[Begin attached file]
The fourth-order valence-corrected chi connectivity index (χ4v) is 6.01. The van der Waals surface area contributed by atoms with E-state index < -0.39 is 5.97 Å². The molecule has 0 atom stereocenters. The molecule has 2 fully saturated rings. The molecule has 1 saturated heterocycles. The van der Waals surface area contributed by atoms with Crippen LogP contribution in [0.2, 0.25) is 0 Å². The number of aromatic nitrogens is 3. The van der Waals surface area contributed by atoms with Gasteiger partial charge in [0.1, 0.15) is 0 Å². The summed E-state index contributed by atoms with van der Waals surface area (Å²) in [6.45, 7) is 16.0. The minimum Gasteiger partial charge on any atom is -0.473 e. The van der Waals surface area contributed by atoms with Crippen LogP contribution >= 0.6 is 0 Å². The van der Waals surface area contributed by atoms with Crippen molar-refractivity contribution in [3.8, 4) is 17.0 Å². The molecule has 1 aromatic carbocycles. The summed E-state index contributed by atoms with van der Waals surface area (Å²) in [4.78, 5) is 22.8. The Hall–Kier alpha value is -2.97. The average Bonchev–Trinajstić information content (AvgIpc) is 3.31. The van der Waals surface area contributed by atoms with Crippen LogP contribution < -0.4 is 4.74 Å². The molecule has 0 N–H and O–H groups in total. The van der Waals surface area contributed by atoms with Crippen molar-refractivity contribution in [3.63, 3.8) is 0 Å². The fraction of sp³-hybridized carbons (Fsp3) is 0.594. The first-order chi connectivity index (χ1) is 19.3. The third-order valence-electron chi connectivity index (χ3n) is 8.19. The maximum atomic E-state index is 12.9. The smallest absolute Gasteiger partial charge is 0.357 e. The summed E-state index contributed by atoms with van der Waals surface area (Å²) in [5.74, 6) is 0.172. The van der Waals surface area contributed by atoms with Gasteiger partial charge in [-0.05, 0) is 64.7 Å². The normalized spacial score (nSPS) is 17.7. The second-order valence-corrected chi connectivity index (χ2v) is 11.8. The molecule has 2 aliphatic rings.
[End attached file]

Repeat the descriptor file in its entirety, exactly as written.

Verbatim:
The fourth-order valence-corrected chi connectivity index (χ4v) is 6.01. The van der Waals surface area contributed by atoms with E-state index < -0.39 is 5.97 Å². The molecule has 0 atom stereocenters. The molecule has 2 fully saturated rings. The molecule has 1 saturated heterocycles. The van der Waals surface area contributed by atoms with Crippen LogP contribution in [0.2, 0.25) is 0 Å². The number of aromatic nitrogens is 3. The van der Waals surface area contributed by atoms with Gasteiger partial charge in [0.1, 0.15) is 0 Å². The summed E-state index contributed by atoms with van der Waals surface area (Å²) in [6.45, 7) is 16.0. The minimum Gasteiger partial charge on any atom is -0.473 e. The van der Waals surface area contributed by atoms with Crippen LogP contribution >= 0.6 is 0 Å². The van der Waals surface area contributed by atoms with Crippen molar-refractivity contribution in [3.8, 4) is 17.0 Å². The molecule has 1 aromatic carbocycles. The summed E-state index contributed by atoms with van der Waals surface area (Å²) in [4.78, 5) is 22.8. The Hall–Kier alpha value is -2.97. The average Bonchev–Trinajstić information content (AvgIpc) is 3.31. The van der Waals surface area contributed by atoms with Crippen LogP contribution < -0.4 is 4.74 Å². The molecule has 0 N–H and O–H groups in total. The van der Waals surface area contributed by atoms with Crippen molar-refractivity contribution in [3.63, 3.8) is 0 Å². The fraction of sp³-hybridized carbons (Fsp3) is 0.594. The first-order chi connectivity index (χ1) is 19.3. The third-order valence-electron chi connectivity index (χ3n) is 8.19. The maximum atomic E-state index is 12.9. The smallest absolute Gasteiger partial charge is 0.357 e. The summed E-state index contributed by atoms with van der Waals surface area (Å²) in [5.74, 6) is 0.172. The van der Waals surface area contributed by atoms with Gasteiger partial charge in [-0.05, 0) is 64.7 Å². The normalized spacial score (nSPS) is 17.7. The second-order valence-corrected chi connectivity index (χ2v) is 11.8. The molecule has 2 aliphatic rings.